Hundreds of the guilty mass murderers were hunted down and executed by the assassins of the ARF in the 1920s. All this Steve Avakian knew by heart. When he was sixteen, his dad had handed him a book called 'A Crime of Vengeance', by Edward Alexander.
"You need to know where you came from," he told Steve. "Read this and we'll talk."
Now all eyes turned to the doorway through which entered a shy, nervous young man -- the accused Soghomon Tehlirian, seen for the first time by representatives of the world press. Clad in a black suit, he calmly walked to his place at the defense table. slight of figure and with slender features, the youth, though pale, seemed in control of himself. Now and then he looked around with what the press would call "the eyes of a fanatic," but his demeanor was gentle and restrained. . . The accused was then informed of the official charge against him:
"The alleged student of mechanical engineering, Soghomon Tehlirian . . . born on April 2, 1897, in Pakaritch, Turkey, a Turkish citizen, Armenian Protestant . . . is charged with intentionally having killed the former Turkish Grand Vizier Talaat Pasha in Charlottenburg on March 15, 1921, and of having carried out the killing with premeditation. . ."
Judge Lehmberg instructed the interpreters to inform the accused the contents . . . of the official charge. . . when the interpreters had finished, Judge Lehmberg turned to the accused: "How do you plead? Would you say yes or no to this accusation?"
"No." Defense Attorney von Gordon intervened and asked the court: "I request to ask the accused how he does not regard himself as guilty."
"I do not regard myself as guilty because my conscience is at peace." Judge Lehmberg immediately pursued that with a question. . . "How is your conscience at peace?"
"I have killed a man but I am not a murderer." -- A Crime of Vengeance, pp. 66-67
"Do you understand the difference?" his father had asked him. Steve was quiet for a moment. Finally he said, "Yeah, Dad, I get it. But how come no one ever talks about this?" he held up the slim hardback. "I've never heard of it before, except for stuff I overheard you and grandpa talk about before he died, and I didn't really understand that. They sure don't teach it in school."
"Well, your Grandpa wanted to tell you when you were little, but your mother wouldn't have any of it. She made me swear not to 'traumatize' you. But you're sixteen now. You've got a right to know. A right and a duty."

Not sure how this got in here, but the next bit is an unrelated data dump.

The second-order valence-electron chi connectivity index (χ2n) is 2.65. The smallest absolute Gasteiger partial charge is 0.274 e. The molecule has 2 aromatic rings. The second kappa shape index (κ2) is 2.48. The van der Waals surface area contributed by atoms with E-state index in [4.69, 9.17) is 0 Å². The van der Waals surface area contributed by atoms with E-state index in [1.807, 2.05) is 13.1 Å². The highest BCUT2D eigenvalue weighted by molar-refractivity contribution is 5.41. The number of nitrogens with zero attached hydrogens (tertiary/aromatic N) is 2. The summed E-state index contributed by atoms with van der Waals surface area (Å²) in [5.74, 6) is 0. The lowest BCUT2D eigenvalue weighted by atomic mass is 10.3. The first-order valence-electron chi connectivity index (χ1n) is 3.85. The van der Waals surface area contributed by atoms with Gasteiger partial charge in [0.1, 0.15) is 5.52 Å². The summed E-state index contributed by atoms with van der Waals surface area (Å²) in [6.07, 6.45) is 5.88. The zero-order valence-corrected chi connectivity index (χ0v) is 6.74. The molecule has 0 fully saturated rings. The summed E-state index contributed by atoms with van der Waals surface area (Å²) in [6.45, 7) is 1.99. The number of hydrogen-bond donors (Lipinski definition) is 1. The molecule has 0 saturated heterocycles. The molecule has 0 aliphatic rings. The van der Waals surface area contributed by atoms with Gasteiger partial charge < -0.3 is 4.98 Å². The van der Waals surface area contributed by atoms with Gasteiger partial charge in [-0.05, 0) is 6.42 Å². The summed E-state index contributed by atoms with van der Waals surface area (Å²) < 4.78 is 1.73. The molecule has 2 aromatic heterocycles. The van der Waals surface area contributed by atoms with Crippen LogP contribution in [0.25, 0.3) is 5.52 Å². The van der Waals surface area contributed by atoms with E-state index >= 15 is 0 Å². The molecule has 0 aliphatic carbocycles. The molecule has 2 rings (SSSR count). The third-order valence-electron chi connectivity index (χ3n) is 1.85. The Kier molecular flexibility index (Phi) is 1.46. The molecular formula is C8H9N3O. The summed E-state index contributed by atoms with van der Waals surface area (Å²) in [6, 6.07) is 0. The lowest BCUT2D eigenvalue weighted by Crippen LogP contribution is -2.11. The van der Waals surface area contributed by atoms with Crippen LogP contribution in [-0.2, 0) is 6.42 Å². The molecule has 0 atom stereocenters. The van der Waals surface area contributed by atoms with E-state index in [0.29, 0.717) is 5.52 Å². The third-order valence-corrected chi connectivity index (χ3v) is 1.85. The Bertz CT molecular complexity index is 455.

"Yes, son, a duty. The Jews weren't the first people to say, 'Never again.' We Armenians were. Hitler used our genocide as a pattern for theirs. Armenians were prominent in the fight against Nazism, and Armenian peasants in the Balkan countries and in Russia hid Jews. You see, they knew what it was like. And I want your promise that you'll never stand by and watch innocent people victimized by a government. We Armenians have a duty to see that it never happens again, no matter what country we live in."
Steve Avakian had promised. But he never thought America could become such a country. He had grown up, joined the army, and seen how the rest of the world worked, and through it all he'd never thought that the American government could ever become that corrupt, that murderous, to its own people. He no longer thought that.
"So," said Volescu, "you got more than a list of names?"
"Yeah," replied Steve Avakian, "I do." He started handing out files. "My thought was to do the Senators and Congressmen first, all within 2 hours. We begin on a holiday when they're all back in their home districts. Then we work our way down the second tier and see how far we get."
He paused. "You in?"
Surprisingly, Twigg was the first to reply, "Yeah, I'm in." And then he said simply, by way of explanation, "I took an oath."
They all nodded. So he had. So had they all. One by one they all committed, until only Nijima was left.
"Nidge?" prompted Avakian.
Nijima, his eyes closed, faked a snore, then an elaborate awakening. "Huh? Oh, yeah, what was you wanted me to do? Kill a bunch of evil Death Eaters, lesbian traitoresses, crooked government lawyers, pasty faced killer bureaucrats and panty waist editorial apologists, right? What's not to like?"
They all laughed.
Nidge continued, "Steve, it wounds me that you even thought you had to ask. I took an oath too, you know."
"Right," replied Avakian. "Sorry."
"So," said Volescu, who besides being a champion knitter held a PhD in International Relations, "do we tell them who we are? Or are we just going to be anonymous?"
"I made up some death cards on my home computer. Printed them on card stock. What do you think?" He handed each team member a card.
"What a babe!" offered Volescu.
"Yeah," said Carter,"forget that lezzy bitch, this hottie has WINGS. I want a date with HER. What's her name?"
Steve Avakian smiled.
"Her name," he answered, "is Nemesis."